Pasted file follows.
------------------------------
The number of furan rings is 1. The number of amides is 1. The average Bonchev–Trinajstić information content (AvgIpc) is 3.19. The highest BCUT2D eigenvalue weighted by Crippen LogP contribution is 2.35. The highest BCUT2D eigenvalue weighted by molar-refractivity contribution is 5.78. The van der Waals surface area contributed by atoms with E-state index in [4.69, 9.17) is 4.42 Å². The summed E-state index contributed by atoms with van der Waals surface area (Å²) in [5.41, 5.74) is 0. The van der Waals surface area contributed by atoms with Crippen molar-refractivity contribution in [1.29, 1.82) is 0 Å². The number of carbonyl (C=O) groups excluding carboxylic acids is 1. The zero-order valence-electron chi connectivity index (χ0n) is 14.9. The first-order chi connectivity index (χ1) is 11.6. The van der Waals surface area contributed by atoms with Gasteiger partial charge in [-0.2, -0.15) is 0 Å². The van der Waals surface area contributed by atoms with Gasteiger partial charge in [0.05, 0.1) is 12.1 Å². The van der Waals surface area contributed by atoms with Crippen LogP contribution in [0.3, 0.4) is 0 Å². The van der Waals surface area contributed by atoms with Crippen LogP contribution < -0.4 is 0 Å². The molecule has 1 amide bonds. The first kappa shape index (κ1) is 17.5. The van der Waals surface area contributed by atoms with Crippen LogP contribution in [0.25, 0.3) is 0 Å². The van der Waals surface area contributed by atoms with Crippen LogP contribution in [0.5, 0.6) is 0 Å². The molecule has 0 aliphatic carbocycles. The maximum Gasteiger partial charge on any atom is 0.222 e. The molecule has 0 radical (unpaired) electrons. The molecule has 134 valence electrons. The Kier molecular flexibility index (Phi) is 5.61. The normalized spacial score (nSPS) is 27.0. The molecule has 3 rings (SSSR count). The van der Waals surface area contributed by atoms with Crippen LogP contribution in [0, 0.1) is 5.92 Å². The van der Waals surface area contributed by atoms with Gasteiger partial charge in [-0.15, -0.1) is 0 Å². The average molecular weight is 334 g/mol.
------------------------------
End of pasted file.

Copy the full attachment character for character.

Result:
The number of furan rings is 1. The number of amides is 1. The average Bonchev–Trinajstić information content (AvgIpc) is 3.19. The highest BCUT2D eigenvalue weighted by Crippen LogP contribution is 2.35. The highest BCUT2D eigenvalue weighted by molar-refractivity contribution is 5.78. The van der Waals surface area contributed by atoms with E-state index in [4.69, 9.17) is 4.42 Å². The summed E-state index contributed by atoms with van der Waals surface area (Å²) in [5.41, 5.74) is 0. The van der Waals surface area contributed by atoms with Crippen molar-refractivity contribution in [1.29, 1.82) is 0 Å². The number of carbonyl (C=O) groups excluding carboxylic acids is 1. The zero-order valence-electron chi connectivity index (χ0n) is 14.9. The first-order chi connectivity index (χ1) is 11.6. The van der Waals surface area contributed by atoms with Gasteiger partial charge in [-0.2, -0.15) is 0 Å². The van der Waals surface area contributed by atoms with Gasteiger partial charge in [0.05, 0.1) is 12.1 Å². The van der Waals surface area contributed by atoms with Crippen LogP contribution in [0.3, 0.4) is 0 Å². The van der Waals surface area contributed by atoms with Crippen LogP contribution < -0.4 is 0 Å². The molecule has 1 amide bonds. The first kappa shape index (κ1) is 17.5. The van der Waals surface area contributed by atoms with Crippen LogP contribution in [0.25, 0.3) is 0 Å². The van der Waals surface area contributed by atoms with Crippen LogP contribution in [0.5, 0.6) is 0 Å². The molecule has 0 aliphatic carbocycles. The maximum Gasteiger partial charge on any atom is 0.222 e. The molecule has 0 radical (unpaired) electrons. The molecule has 134 valence electrons. The Kier molecular flexibility index (Phi) is 5.61. The normalized spacial score (nSPS) is 27.0. The molecule has 3 rings (SSSR count). The van der Waals surface area contributed by atoms with Crippen LogP contribution in [0, 0.1) is 5.92 Å². The van der Waals surface area contributed by atoms with Gasteiger partial charge in [-0.15, -0.1) is 0 Å². The average molecular weight is 334 g/mol.